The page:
EP: Yeah! Where did the name come from?

DP: The name St. Vitus Dance is a disease that attacks the nervous system and makes people twitch out. I think we actually looked pretty long and hard to come up with that name. Bob and I met each other in junior high. We’ve been friends since we were 12. In high school, we wanted to start a band. I used to go to his house after school, and we’d mess around with music… We were getting really into this rave sound that was starting to come up: Eon and Church of Ecstasy and all that shit. We’d try to mimic that using his gear… So we’d get the demo done, and I would bring it to my friends over at Taco Time, where I was working, and ask them what they thought. They were like, “It sounds so good!” and I was like, “This is my band!”

EP: How did you go from the Taco Time Fanclub to releasing records?

DP: Well, after high school, we upgraded our equipment a bit. In 1998, Carlos da Silva, who had a record store in Seattle and a label called Eat House, wanted to release a track. The label funding his label gave us a contract which basically said that they were going to own our name, likeness, and everything related to Vitus Dance. We didn’t want them to own our name… it was our first record! We decided that just for that record, we’d change our name, and see how it went. We brainstormed for awhile, and settled on the name Jacob London, who is a music attorney in Seattle. We figured that was a name that was untouchable. We figured, “It’s a music attorney’s name! You can’t own that!”

EP: Did you ever meet the attorney Jacob London?

DP: He’s my lawyer! He is! He helped me negotiate my deal with Freerange (laughing).

EP: What did he say the first time he heard of the name?

DP: He said, “How can Jacob London turn down Jacob London?” (Laughing)

EP: Awesome! So what year did you meet up with Jon Lemmon and release the albums on Viva Recordings?

DP: We started working with Viva in 2000. Jon brought us on to A & R a sister label which we called squid:records that had a bit more of a left field direction from what Viva was doing. The idea was that we would make Jacob London tracks, and then bring on other artists for mixes. Our first album was called Jacob London vs. Jacob London. They were tracks I created by myself, and Bob created by himself, and then we remixed one another. We also had great remixers like Tony Senghore and Random Factor. After Viva stopped releasing music we found a new home with Classic, which is Derrick Carter and Luke Solomon’s label.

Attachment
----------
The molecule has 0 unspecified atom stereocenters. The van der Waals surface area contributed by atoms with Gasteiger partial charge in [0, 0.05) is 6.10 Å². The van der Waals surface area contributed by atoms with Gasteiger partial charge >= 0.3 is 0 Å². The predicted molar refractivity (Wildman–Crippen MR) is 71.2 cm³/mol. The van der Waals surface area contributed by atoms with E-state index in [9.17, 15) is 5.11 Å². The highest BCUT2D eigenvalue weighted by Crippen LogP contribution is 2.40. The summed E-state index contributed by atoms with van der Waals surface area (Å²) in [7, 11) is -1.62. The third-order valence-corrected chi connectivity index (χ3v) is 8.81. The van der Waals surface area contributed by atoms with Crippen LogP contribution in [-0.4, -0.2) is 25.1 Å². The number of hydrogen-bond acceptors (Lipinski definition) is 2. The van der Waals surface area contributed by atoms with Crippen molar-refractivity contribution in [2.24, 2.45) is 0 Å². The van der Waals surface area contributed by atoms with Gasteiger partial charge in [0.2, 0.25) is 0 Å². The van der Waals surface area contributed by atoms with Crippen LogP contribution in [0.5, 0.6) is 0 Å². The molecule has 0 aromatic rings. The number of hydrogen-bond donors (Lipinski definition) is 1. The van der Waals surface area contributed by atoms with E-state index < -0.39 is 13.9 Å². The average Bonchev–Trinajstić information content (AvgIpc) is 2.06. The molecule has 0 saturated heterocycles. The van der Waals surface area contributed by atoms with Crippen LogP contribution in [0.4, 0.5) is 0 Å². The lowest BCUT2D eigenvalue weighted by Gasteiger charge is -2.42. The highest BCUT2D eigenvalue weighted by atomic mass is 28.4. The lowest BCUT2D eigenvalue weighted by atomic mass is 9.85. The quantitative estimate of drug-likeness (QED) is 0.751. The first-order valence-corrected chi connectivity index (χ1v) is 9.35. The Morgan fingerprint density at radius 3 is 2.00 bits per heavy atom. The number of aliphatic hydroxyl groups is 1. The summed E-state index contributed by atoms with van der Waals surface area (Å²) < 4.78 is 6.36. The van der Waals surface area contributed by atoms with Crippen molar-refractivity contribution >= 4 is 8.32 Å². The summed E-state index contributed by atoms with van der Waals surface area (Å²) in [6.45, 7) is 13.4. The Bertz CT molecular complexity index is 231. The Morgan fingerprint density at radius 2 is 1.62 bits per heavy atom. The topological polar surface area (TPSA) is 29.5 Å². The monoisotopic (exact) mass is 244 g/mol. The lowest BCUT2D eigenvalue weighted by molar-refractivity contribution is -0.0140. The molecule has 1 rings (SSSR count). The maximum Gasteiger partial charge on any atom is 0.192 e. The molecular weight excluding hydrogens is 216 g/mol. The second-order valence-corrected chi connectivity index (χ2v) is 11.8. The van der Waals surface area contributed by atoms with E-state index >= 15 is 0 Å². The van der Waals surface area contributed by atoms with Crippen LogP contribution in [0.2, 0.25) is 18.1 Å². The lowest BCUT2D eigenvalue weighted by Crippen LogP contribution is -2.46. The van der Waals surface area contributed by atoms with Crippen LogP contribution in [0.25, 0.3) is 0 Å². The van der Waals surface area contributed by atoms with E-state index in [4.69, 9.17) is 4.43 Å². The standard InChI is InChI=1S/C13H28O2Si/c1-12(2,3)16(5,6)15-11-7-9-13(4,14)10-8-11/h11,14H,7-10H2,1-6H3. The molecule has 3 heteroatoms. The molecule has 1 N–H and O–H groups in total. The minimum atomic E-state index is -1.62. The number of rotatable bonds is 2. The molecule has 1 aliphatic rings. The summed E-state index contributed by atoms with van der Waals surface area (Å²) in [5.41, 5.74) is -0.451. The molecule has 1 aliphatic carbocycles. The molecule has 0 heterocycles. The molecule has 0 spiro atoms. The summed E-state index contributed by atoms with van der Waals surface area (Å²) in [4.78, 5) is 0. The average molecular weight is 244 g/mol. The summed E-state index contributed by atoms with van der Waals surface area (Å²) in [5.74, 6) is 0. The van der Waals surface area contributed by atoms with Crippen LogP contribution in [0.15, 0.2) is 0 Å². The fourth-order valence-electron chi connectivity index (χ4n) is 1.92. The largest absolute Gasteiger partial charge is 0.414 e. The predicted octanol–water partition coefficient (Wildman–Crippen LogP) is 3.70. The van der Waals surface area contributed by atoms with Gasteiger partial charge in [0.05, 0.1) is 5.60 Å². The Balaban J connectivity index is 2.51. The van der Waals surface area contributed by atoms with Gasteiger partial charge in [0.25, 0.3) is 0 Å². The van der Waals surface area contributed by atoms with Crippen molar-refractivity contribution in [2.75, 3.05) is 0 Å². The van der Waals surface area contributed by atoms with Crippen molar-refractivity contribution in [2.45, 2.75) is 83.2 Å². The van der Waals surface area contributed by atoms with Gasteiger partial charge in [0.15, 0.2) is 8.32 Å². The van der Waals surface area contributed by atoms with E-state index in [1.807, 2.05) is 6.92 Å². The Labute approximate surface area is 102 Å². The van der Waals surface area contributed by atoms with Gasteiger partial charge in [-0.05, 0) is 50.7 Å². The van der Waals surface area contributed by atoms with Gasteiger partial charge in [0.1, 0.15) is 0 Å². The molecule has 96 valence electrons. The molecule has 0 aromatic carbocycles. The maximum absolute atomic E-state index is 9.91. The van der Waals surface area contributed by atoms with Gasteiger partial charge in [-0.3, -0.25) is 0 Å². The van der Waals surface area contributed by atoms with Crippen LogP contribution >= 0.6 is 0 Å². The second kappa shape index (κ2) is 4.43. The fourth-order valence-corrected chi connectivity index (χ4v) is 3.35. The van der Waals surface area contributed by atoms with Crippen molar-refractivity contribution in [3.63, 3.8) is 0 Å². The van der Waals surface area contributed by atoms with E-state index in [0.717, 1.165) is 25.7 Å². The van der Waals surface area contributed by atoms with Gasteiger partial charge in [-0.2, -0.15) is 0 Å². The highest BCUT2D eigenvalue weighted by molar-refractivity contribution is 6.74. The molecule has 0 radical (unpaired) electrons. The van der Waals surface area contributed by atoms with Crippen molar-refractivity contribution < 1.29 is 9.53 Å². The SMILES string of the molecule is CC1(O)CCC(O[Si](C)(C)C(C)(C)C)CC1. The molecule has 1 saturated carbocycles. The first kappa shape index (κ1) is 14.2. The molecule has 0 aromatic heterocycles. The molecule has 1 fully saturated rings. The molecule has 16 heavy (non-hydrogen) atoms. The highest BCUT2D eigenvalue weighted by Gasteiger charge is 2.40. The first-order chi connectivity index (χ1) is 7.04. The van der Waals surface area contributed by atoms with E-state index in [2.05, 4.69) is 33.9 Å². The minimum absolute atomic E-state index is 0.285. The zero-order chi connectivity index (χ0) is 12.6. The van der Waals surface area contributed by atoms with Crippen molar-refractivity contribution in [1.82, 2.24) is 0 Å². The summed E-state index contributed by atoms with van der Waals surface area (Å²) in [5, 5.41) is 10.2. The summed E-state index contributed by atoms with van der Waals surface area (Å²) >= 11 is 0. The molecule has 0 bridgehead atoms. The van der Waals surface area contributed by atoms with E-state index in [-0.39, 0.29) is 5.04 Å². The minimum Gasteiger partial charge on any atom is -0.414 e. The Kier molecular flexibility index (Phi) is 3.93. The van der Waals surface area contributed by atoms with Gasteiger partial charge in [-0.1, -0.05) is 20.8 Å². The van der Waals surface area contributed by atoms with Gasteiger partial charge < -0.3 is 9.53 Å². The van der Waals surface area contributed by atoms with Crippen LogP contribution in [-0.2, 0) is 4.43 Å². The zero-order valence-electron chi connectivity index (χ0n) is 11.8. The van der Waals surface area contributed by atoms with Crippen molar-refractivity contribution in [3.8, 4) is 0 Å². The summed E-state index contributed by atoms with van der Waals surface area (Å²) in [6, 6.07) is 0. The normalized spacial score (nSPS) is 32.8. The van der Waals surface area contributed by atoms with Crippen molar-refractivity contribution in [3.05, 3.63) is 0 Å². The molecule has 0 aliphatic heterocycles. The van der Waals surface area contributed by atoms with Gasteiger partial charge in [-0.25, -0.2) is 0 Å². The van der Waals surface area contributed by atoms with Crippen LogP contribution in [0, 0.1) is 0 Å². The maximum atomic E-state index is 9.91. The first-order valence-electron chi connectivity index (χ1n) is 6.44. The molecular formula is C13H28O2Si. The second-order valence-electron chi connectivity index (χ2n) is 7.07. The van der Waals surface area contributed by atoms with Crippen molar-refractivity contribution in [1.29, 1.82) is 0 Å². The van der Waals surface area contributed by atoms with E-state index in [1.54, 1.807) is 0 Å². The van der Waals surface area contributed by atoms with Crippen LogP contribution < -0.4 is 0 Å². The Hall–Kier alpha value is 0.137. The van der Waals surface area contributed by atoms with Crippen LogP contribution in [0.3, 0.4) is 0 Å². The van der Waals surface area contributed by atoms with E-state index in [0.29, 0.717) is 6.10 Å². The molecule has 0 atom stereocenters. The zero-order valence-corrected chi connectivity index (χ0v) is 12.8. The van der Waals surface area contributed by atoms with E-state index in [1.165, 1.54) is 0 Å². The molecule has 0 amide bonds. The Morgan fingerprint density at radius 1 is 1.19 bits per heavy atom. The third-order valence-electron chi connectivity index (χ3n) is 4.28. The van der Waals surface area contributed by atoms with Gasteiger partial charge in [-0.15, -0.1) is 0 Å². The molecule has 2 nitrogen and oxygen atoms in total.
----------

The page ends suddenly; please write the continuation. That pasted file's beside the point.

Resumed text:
EP: How did you come to collaborate with Classic?

DP: Just like anybody else. I sent them a demo via mail with a very heartfelt, handwritten letter telling them how much I loved their label. It was very humble. They sat on them for a few months. I figured, “Just another unanswered demo.” And then out of the blue, I get an email from Luke Solomon. At that time, I didn’t even know who Luke Solomon was. The email said, “Tracks rock. Waiting to hear from DC.” And that’s all it said! I was like, “Who are you?” (Laughing)

EP: What are you working on now?

DP: I quit my day job as a receptionist a year and a half ago with the intention of moving on to the music business, doing whatever I could to earn a living in music. My first efforts were through composing music for ads and games. But the work was pretty hard to come by so I started making house tracks, and began sending my demos to Jamie “Jimpster” [at Freerange], and he signed those tracks pretty much immediately. After my wedding last summer I was pretty hard up for cash and decided to reach out to Om Records and Freerange for remix work. I picked up a few spec projects, delivered them as fast as I could, and they’ve bought every one of them. It pulled me right up out of this little debt situation that I had. Ever since then, I just haven’t stopped. Music is my career now.

EP: What else?

DP: In early June, Om is releasing an EP called The Pezzner Mixes, which is a release of other people’s tracks that I remixed. I have an EP coming out on a London label called Urbantorque called Logan that has a little bit of a synth-y, progressive vibe to it. It’s a little different from what people are used to hearing from me but still deep and hypnotic. I’ve been doing a lot of remix work, and I’ll also be working on my full-length this summer.